A: It is a sketch comedy web series that has not yet been picked up. It is a way to experiment with ideas within comedy and make them happen and see what works and what doesn’t work. I am co-creator with 4 other men who made LOL possible.

Q: How did you go about selecting videos to be on it?

A: All content on Colliding PIctures’ website are original content and written from either myself or others I have worked with in Minnesota.

Q: What is Death of July about?

A: Death of July is in early development for our first feature film. We will be taking on a new role in the year which is transitioning from shorts to feature length films. We hope to have many of the pieces in place by this time next year.

Q: What are some of the roles you are casting?

A: Currently there are a few roles that will be in casting by mid summer held in Minnesota for the shorts. Feature work will have casting for concept work as well by the fall.

Q: What makes your films unique?

A: I would hope that what makes our films unique is that people want to feel and see things in new ways. Though they may not always be “happy endings” they are at least satisfying when it comes to what the overall film is about.

Q: What are you hoping to accomplish at Cannes?

A: I hope to establish good relationships with other filmmakers from places both in the U.S. and outside the U.S. You never know where this business will take you. I hope that through collaborations and working together on developments we can find visions that align with one another.

Q: Who are some of your artistic influences?

A: Of course Steven Spielberg is the man of my generation to follow, but artistically I am influenced by David Fincher and Alfred Hitchcock. If I am compared to the likes of them I am doing my job correctly.

Q: What kind of professional background do you have?

A: I have produced directed or written 14 short films as well as produced Lab of Laughter. I’m looking to get to 15 total shorts by the end of this year and then move into Feature works. I have been working on film for almost 10 years in Minnesota and I have been looking at a possible relocation to achieve stronger support to make a feature film. However, the development of the script will reveal where we will end up producing it, which I hope to be shot partially in Minnesota.

Please note; Eliza’s interviews are done by email. All answers are unedited and come right from the lovely fingertips of her subjects:)


An Interview With Casting Director Cassie Rubino Halliwell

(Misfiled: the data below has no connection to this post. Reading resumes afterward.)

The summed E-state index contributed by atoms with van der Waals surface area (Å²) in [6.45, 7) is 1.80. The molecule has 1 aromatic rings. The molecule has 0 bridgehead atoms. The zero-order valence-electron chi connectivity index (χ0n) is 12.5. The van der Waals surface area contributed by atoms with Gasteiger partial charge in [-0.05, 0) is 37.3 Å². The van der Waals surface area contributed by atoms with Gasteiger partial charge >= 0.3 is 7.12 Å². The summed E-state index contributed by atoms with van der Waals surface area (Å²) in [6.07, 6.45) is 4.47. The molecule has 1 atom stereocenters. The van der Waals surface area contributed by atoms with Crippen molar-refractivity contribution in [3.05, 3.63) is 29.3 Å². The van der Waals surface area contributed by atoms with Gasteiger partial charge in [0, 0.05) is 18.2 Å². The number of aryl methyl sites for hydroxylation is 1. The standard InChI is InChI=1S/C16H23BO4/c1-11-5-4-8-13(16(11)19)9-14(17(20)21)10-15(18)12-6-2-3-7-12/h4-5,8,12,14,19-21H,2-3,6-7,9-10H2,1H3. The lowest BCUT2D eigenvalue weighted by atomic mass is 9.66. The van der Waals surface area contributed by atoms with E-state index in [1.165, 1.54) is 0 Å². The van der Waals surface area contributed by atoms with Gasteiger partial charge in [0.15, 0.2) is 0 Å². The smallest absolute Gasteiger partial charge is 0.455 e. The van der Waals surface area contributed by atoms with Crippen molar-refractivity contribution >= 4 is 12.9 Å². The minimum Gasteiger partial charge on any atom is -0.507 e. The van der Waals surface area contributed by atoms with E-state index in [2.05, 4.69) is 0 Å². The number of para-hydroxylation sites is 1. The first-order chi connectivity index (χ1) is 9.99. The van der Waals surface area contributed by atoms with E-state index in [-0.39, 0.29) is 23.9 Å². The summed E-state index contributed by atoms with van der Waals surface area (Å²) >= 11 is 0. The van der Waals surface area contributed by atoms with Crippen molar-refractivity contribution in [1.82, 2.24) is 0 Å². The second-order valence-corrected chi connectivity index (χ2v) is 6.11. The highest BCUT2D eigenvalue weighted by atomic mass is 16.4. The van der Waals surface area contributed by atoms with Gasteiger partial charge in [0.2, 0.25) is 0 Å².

Cassie (1)



Cassie Rubino Halliwell  is an Executive in Charge of Casting at Magnetic Productions, whose projects include Rehab Addict and Buy This Restaurant; here is a link to the website:



Q: What made you interested in casting?

A: To be honest, I didn’t start out knowing that casting could be a career. I have always loved people, loved bringing out the best in them, and helping them find their voice. When I first moved to Los Angeles, I started out as a street recruiter for MTV. It was my first taste of casting – and I loved every part of it. Over the years I worked my way up from recruiter to associate to producer, then director and now EIC of Casting for Magnetic Productions. I have enjoyed all aspects of this journey!

Q:  What kind of educational background do you have?

A: I went to school for Sports Medicine.

Q:  What makes for an interesting reality show star?

A: Someone who is confident, not afraid to look silly and can connect with people. As a casting director, I’m always looking for people that can connect.

Q:  What are some common mistakes people make when auditioning for a reality show?

A:  Often I see people putting on an act of what they think I want to see, or they will try to portray a character they want to be. I can tell if you’re being your honest self the moment you walk in a room.

Q:  Why do you think home improvement shows are so popular?

A: Owning your own home and making it truly yours is a dream! At some point, everyone has the fantasy of owning his or her own home. I think getting to watch it lets us live out a part of that fantasy.

Q: What is the weirdest thing you have ever seen someone do in an audition?

A: I have seen some pretty amazing auditions. I once had a very nice man pull a live snake out of his pocket half way through his audition. I’ve had someone stand up during a skype interview and reveal they weren’t wearing any pants (they forgot – this wasn’t a statement) – A young lady was so nervous she started throwing up mid-sentence.

Q: What do you like about show business?

A:I like making people’s dreams come true. I love that it celebrates talent and being unique.

Q:  What would you change about it?